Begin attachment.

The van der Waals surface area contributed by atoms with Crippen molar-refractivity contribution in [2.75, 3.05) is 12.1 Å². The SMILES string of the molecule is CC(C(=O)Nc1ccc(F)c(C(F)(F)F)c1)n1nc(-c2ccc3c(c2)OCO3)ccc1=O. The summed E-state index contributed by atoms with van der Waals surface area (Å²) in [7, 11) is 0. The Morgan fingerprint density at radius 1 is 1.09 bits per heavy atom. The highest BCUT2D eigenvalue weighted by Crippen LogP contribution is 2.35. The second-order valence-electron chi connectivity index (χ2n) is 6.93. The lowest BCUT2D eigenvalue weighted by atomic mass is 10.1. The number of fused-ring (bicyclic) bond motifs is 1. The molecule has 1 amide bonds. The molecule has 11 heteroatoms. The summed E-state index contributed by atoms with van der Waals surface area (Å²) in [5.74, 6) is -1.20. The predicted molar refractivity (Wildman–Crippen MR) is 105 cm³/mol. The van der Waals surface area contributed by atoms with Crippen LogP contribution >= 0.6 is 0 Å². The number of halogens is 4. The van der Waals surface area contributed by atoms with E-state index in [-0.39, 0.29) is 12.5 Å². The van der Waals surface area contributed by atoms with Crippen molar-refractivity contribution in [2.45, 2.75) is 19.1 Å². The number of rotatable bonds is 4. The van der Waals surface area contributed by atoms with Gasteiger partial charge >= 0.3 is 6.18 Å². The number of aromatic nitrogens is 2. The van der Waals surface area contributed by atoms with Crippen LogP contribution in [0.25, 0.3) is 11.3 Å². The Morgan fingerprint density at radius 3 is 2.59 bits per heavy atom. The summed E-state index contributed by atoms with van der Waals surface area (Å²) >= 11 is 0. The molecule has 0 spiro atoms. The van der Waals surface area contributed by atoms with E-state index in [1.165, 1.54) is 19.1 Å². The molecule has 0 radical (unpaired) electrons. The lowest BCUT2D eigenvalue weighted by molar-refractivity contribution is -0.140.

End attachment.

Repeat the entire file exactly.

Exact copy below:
The van der Waals surface area contributed by atoms with Crippen molar-refractivity contribution in [2.75, 3.05) is 12.1 Å². The SMILES string of the molecule is CC(C(=O)Nc1ccc(F)c(C(F)(F)F)c1)n1nc(-c2ccc3c(c2)OCO3)ccc1=O. The summed E-state index contributed by atoms with van der Waals surface area (Å²) in [7, 11) is 0. The Morgan fingerprint density at radius 1 is 1.09 bits per heavy atom. The highest BCUT2D eigenvalue weighted by Crippen LogP contribution is 2.35. The second-order valence-electron chi connectivity index (χ2n) is 6.93. The lowest BCUT2D eigenvalue weighted by atomic mass is 10.1. The number of fused-ring (bicyclic) bond motifs is 1. The molecule has 1 amide bonds. The molecule has 11 heteroatoms. The summed E-state index contributed by atoms with van der Waals surface area (Å²) in [5.74, 6) is -1.20. The predicted molar refractivity (Wildman–Crippen MR) is 105 cm³/mol. The van der Waals surface area contributed by atoms with Crippen LogP contribution >= 0.6 is 0 Å². The number of halogens is 4. The van der Waals surface area contributed by atoms with E-state index in [-0.39, 0.29) is 12.5 Å². The van der Waals surface area contributed by atoms with Crippen molar-refractivity contribution in [2.45, 2.75) is 19.1 Å². The number of rotatable bonds is 4. The van der Waals surface area contributed by atoms with Gasteiger partial charge >= 0.3 is 6.18 Å². The number of aromatic nitrogens is 2. The van der Waals surface area contributed by atoms with Crippen LogP contribution in [0.25, 0.3) is 11.3 Å². The Morgan fingerprint density at radius 3 is 2.59 bits per heavy atom. The summed E-state index contributed by atoms with van der Waals surface area (Å²) >= 11 is 0. The molecule has 0 spiro atoms. The van der Waals surface area contributed by atoms with E-state index in [1.165, 1.54) is 19.1 Å². The molecule has 0 radical (unpaired) electrons. The lowest BCUT2D eigenvalue weighted by molar-refractivity contribution is -0.140.